ImageNet-CoG is a benchmark for concept generalization. It provides a full evaluation framework for pre-trained visual representations which measure how well they generalize to unseen concepts.

Overview

The ImageNet-CoG Benchmark

Project Website Paper (arXiv)

Code repository for the ImageNet-CoG Benchmark introduced in the paper "Concept Generalization in Visual Representation Learning" (ICCV 2021). It contains code for reproducing all the experiments reported in the paper, as well as instructions on how to evaluate any custom model on the ImageNet-CoG Benchmark.

@InProceedings{sariyildiz2021conceptgeneralization,
    title={Concept Generalization in Visual Representation Learning},
    author={Sariyildiz, Mert Bulent and Kalantidis, Yannis and Larlus, Diane and Alahari, Karteek},
    booktitle={International Conference on Computer Vision},
    year={2021}
}

Contents of the Readme file:

Prerequisites: Benchmark data and code

Installation

We developed the benchmark using:

  • GCC 7.5.0
  • Python 3.7.9
  • PyTorch 1.7.1
  • Torchvision 0.8.2
  • CUDA 10.2.89
  • Optuna 2.3.0
  • YACS 0.1.8
  • termcolor 1.1.0

We recommend creating a separate conda environment for the benchmark:

conda create -n cog python=3.7.9
conda activate cog
conda install -c pytorch pytorch==1.7.1 torchvision==0.8.2 cudatoolkit=10.2
conda install -c conda-forge optuna=2.3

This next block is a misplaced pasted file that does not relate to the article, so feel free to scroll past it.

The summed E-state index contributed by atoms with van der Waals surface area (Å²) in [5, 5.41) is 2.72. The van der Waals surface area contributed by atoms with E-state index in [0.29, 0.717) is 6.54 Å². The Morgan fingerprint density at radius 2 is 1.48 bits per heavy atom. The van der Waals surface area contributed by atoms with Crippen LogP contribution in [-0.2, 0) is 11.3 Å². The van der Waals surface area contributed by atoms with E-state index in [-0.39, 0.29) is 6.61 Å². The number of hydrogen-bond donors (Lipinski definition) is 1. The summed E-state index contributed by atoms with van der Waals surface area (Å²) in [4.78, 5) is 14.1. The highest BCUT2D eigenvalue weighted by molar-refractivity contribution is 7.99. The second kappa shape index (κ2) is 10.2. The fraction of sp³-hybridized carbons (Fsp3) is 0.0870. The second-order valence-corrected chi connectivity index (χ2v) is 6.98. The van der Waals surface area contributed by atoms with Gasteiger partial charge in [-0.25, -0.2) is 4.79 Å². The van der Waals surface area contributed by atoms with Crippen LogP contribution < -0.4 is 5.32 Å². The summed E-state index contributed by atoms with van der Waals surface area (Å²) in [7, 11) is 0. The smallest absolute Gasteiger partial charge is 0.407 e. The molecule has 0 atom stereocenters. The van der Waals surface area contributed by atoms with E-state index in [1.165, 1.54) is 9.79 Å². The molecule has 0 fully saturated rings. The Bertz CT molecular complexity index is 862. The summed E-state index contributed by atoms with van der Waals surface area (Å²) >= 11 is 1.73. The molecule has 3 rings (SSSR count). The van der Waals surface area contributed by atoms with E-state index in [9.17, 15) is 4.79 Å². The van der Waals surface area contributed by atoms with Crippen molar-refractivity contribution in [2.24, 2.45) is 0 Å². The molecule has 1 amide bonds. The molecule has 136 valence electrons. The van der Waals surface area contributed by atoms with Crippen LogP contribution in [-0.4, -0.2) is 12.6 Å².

conda install termcolor
pip install yacs

Note: To reproduce the results for SimCLR-v2 and BYOL, you will also need TensorFlow, as well as the repos that contain code for converting the SimCLR-v2 and BYOL pre-trained models into PyTorch. More info can be found in the corresponding scripts under prepare_models/.

Data

To evaluate a model on the ImageNet-CoG benchmark you will need the following data:

The full ImageNet dataset (IN-21K)

The levels of ImageNet-CoG consist of a selection of 5K synsets in the full ImageNet. To download the full ImageNet, you need to create an account on the ImageNet website. Then, under the "Download" section, you will find the "Winter 2021" release (a tar file of size 1.1TB). Once you download it, extract it to folder <imagenet_images_root> (you will need this path later when extracting features). After extracting you should see the following folder structure, i.e., a separate folder of images per synset: